That great quote is often attributed to da Vinci. Although it cannot be historically corroborated that he said this exact phrase, I continually find it to be true. The crisp white button down. The camel coat. The little black dress. The timelessness of function over frills in one’s home. The confidence of a great t-shirt paired with quality denim. It’s not that trends lack all good taste (I’ve been wearing Warby Parker glasses since 2011), but when they dominate the standards they become somehow banal. I would argue that is why they are so fleeting in the first place.
Food, like fashion, is fickle. Remember the 1990s? Trends like raspberry vinaigrettes, sun-dried tomatoes, and blackened everything were as in demand as “The Rachel” hair cut, one-strapped overalls, and rollerblading. Now it’s chokers (again?!), crop tops (again?!), shiplap, Sriracha (again?!), bourbon cocktails (best served by someone with a beard), and rainbow bagels. I myself am guilty of the occasional kale salad or quinoa bowl on the menu.
I have questioned myself and my validity many times since opening Stomping Ground in 2015. Who the hell do I think I am? Are biscuits enough? Do people get it? When this happens, I draw influence from chefs with impressive pedigrees like Gabrielle Hamilton and Alice Waters who have the confidence to put simple food on the plate. When ingredients and presentations are simple, there is nowhere to hide. Perhaps simplicity is the mark of a deeper, perhaps even riskier, complexity?
At Stomping Ground I have challenged myself, and my guests, to rally behind a simple and classic fare — the humble biscuit. Biscuits are extremely personal in how they are enjoyed and prepared. If you grew up with biscuits as a staple on the table like I did, eating one brings a rush of immediate, almost visceral childhood memories. Biscuits are challenging to serve because there isn’t an authentic standard but everyone has a pretty strong mandate about what makes a biscuit “the one.” They should be dropped. Or rolled. Or beaten. They should be served with cheese. Or black pepper. The outside must be crispy. They should be baked in a cast iron skillet. This list is only the start. Believe me, I’ve heard every opinion.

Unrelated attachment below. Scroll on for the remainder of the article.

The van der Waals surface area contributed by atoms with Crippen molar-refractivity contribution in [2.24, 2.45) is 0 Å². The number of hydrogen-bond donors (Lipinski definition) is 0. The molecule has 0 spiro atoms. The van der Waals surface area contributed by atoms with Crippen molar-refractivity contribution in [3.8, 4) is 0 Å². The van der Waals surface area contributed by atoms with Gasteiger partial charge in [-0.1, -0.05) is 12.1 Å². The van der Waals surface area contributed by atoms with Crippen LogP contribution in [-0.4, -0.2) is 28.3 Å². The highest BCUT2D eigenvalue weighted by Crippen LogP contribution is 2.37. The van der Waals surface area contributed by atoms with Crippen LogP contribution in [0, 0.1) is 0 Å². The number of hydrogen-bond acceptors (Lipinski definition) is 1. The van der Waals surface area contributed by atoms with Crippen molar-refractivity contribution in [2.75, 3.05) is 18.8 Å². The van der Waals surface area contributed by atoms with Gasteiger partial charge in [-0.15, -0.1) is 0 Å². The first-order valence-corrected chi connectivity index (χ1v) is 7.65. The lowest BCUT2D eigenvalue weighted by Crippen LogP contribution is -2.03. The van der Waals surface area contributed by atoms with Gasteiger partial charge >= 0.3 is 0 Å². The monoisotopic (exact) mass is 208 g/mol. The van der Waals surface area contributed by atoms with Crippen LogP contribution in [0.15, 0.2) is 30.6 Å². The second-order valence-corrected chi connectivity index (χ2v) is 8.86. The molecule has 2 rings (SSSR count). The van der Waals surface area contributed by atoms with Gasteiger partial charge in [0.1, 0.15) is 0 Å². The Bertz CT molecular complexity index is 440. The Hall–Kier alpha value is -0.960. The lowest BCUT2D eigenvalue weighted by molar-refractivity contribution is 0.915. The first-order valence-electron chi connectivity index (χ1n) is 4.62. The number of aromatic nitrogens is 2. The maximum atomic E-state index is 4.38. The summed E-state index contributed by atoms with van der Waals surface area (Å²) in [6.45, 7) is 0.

Biscuits became fundamental in the American South where the core ingredients of buttermilk, lard, and low-protein, softer wheat flours were readily available. This made them cheaper and more tender than their northern counterparts. I read somewhere that pre-Civil war biscuits were considered a delicacy reserved only for Sundays, usually at lunch. There was usually one person in the home responsible for making them. That individual passed down his or her technique and it traveled through generations of the family. These traditions fuel the feelings of proper biscuit etiquette.
The thing about simple is that it can take a lifetime to master. Some days the biscuits rise beautifully. The tall, layered, crispy exterior encasing a buttery, pillow-y center. Some days they are flat, dense, or crumbly. The weather, the temperature of your hands and butter, the fat content of the buttermilk, the way you turn them in the bowl all affect the end result.
In our restaurant, just like a traditional Southern family, the person that makes the biscuits is held in the highest esteem. Each pair of hands that touches the dough leaves a small signature. We all laugh in our kitchen because my biscuits, without a doubt, are the ugliest, albeit the tastiest. They stale quickly and are best enjoyed fresh so we make them throughout the day in small batches of forty. It takes tremendous effort and we work to perfect our process daily.
Despite your biscuit preference — cathead, rolled, beaten — there is one thing upon which we must all agree. Biscuits, dressed up with country ham or dressed down with gravy, are timeless. Like all classics, they never go out of style. And in the end, I’ll always crave authenticity.
If you wander down Del Ray’s, “The Avenue,” you won’t miss the farm-red building with a rustic fence bordering the patio. Stomping Ground opened two years ago and quickly became popular for its made-from-scratch biscuits and its neighborhood vibe. On weekends, excited guests line up before Stomping Ground opens hoping to be the first to get a just-out-of-the-oven biscuit or a fresh salad. Stomping Ground is mostly known for its fast casual breakfast and lunch but on Thursdays and Fridays they provide a full dinner service after 5:00pm. All meals are built from local, seasonal food that is organic whenever possible.
2309 Mt Vernon Avenue
Alexandria, VA 22301